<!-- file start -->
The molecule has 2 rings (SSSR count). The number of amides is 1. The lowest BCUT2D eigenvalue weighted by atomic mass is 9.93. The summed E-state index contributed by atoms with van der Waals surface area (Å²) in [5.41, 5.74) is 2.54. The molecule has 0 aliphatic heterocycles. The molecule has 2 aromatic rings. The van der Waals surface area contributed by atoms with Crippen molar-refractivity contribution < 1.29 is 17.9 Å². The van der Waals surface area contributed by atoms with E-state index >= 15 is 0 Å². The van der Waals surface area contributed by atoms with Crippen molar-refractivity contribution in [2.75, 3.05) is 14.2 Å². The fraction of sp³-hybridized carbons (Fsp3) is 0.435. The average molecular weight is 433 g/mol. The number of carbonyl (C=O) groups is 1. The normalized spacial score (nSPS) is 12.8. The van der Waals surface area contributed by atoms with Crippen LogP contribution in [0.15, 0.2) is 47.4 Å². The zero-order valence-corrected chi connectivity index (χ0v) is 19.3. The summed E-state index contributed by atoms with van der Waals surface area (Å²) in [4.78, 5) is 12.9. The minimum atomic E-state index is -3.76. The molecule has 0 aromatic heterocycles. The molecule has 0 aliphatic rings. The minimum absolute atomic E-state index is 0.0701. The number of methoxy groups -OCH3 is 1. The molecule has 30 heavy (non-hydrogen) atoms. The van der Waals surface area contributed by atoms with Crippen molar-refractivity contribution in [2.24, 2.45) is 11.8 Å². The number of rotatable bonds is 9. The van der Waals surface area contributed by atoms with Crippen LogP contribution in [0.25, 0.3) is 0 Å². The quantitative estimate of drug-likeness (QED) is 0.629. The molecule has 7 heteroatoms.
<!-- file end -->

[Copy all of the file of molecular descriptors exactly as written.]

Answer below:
The molecule has 2 rings (SSSR count). The number of amides is 1. The lowest BCUT2D eigenvalue weighted by atomic mass is 9.93. The summed E-state index contributed by atoms with van der Waals surface area (Å²) in [5.41, 5.74) is 2.54. The molecule has 0 aliphatic heterocycles. The molecule has 2 aromatic rings. The van der Waals surface area contributed by atoms with Crippen molar-refractivity contribution < 1.29 is 17.9 Å². The van der Waals surface area contributed by atoms with E-state index >= 15 is 0 Å². The van der Waals surface area contributed by atoms with Crippen molar-refractivity contribution in [2.75, 3.05) is 14.2 Å². The fraction of sp³-hybridized carbons (Fsp3) is 0.435. The average molecular weight is 433 g/mol. The number of carbonyl (C=O) groups is 1. The normalized spacial score (nSPS) is 12.8. The van der Waals surface area contributed by atoms with Crippen LogP contribution in [0.15, 0.2) is 47.4 Å². The zero-order valence-corrected chi connectivity index (χ0v) is 19.3. The summed E-state index contributed by atoms with van der Waals surface area (Å²) in [4.78, 5) is 12.9. The minimum atomic E-state index is -3.76. The molecule has 0 aromatic heterocycles. The molecule has 0 aliphatic rings. The minimum absolute atomic E-state index is 0.0701. The number of methoxy groups -OCH3 is 1. The molecule has 30 heavy (non-hydrogen) atoms. The van der Waals surface area contributed by atoms with Crippen molar-refractivity contribution in [2.24, 2.45) is 11.8 Å². The number of rotatable bonds is 9. The van der Waals surface area contributed by atoms with Crippen LogP contribution in [0.25, 0.3) is 0 Å². The quantitative estimate of drug-likeness (QED) is 0.629. The molecule has 7 heteroatoms.